Besma Khlifi, wife of Tunisian opposition leader Chokri Belaid. Picture by Sabrina Bouazizi

Besma Khlifi, wife of Tunisian opposition leader Chokri Belaid. Picture by Sabrina Bouazizi

Picture this as a cryptic phenomenon in the modern history of Tunisia, a script that is currently being written by revolting masses. It is not one about the true start of this modern history in 1837 with Ahmed Bey’s access to power and the initiatives he undertook abolishing slavery, 18 years before the US, modernizing education by establishing the Saint Louis school in 1845, with its all-inclusive philosophy, giving equal access to modern means to Tunisia’s Muslims and Jews equally, and relaxing stringent, presumably Islamic laws, which ultimately led to the first constitution anywhere in the Islamic world with the `Ahd al-Amān Promulgation of 1857.

Modern history in our case started in 1956, right after independence, which saw in addition to the national state, liberal laws favoring women and the poor. Our version of modern history also saw torture, intimidation, and harassment of opposition figures so rampant under the previous despot Zine El Abidine Ben Ali, but also common under his predecessor Habib Bourguiba. Then, there is the post-modern version of history, which saw its major political murder this past week, a shooting in broad daylight that eliminated a hated political foe, Chokri Belaid, a leftist activist who was vocal in his criticism of the current government. Tunisians were in awe at the sight of murder. “This cannot be, Tunisians don’t kill each other,” was the reaction of many shocked citizens. Political violence has taken a heinous turn in the birth place of the Arab Spring. The future seems uncertain once more in a country that went through a revolution which promised progress, freedom, employment, but above all human dignity and the right to life.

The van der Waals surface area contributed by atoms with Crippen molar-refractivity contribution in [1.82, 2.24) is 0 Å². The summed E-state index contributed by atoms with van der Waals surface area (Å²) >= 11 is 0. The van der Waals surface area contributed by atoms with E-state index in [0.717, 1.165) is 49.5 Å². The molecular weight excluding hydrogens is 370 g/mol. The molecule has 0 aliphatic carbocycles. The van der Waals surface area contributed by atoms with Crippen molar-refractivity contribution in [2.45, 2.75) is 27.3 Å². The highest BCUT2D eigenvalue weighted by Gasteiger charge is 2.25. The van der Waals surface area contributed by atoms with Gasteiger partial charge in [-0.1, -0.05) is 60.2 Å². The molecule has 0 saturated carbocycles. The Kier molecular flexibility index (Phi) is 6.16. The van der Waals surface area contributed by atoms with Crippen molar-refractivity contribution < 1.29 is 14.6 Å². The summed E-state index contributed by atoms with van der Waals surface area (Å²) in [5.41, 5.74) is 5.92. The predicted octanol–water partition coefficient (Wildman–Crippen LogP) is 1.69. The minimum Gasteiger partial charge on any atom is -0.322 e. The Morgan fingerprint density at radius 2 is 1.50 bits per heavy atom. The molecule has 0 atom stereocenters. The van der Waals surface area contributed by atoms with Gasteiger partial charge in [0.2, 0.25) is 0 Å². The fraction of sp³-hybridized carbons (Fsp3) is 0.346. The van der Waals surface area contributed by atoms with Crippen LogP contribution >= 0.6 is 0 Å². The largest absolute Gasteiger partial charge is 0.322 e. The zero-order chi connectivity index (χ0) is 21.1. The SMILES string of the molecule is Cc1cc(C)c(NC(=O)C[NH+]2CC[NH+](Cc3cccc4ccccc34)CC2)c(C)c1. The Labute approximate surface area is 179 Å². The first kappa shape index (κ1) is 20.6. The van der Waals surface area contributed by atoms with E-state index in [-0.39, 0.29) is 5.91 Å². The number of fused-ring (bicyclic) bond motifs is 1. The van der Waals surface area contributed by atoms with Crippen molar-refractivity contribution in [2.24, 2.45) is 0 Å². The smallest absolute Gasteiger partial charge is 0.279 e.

The Assassination Comes Amid Escalating Violence

The assassination of opposition figure Chokri Belaid highlights the political reality of Tunisia two years after it toppled its dictator. The growing culture of exclusion and intolerance to difference highlights the imminent threat to an already fragile democratic transition in Tunisia. Chokri Belaid was a Leftist politician and one of the leaders of the Popular Front (a coalition of Leftist parties). He was among the most vocal critics of the Ennahda-led Troika government. He was shot dead in broad daylight on Wednesday outside his home in El Menzah, a northern suburb of the capital. Turmoil and escalating violence provide a background to Belaid’s murder. A third of the terror group which attacked the Algerian oil well of In Amenas were Tunisians. Though Belaid did not amass enough votes to get elected on October 23rd 2011, he vigorously continued the fight for democracy and human rights, and above all justice in Tunisia. As a student activist, he was interned in concentration camp of Rjim Maatoug 1985-1987 as punishment. Since then, he held senior positions within the UGET (General Union of Tunisian Students). In 2008, when under Ben Ali riots in the marginalized Gafsa region of southwestern Tunisia were fiercely suppressed, he volunteered, among other lawyers, to defend the jailed protesters. From December 17th (the day of Bouazizi’s self-immolation) till January 14th 2011 (the day the dictator fled the country), he took to the streets along tens of thousands of Tunisians to drive out the despot. He was arrested the day before Ben Ali stepped down. The irony of history has decreed that his demise comes in the days of the “democracy” of the Troika, and not in the darkest days of Ben Ali tyranny.

Easternization, Wahabism, “League for the Protection of the Revolution”, and Failure

Political history repeats itself with irony, so we are told. In this version of history, the seeds of violence were planted shortly after the uprising with the influx of Wahabi preachers (“forced easternization” says Abu Yaareb El Marzouki in the New York Times edition of February 11, 2013.) Weak rule of law, social unrest, insecurity in neighboring Libya, and political rivalries topped it. Further heightening the tensions were the recent attacks on journalists, political officials, artists, trade union activists and even ordinary citizens orchestrated by an organization that allegedly operates to “protect the revolution”, a sort of Islamist militia by the name of “League of the Protection of the Revolution”. The main targets of this “League” have been all those who oppose the current government. Muzzling dissenting voices seems to be the chief purpose of this “revolutionary league” fanning the fire of political instability. This culminated in the murder of last Wednesday when Chokri Belaid became the first victim.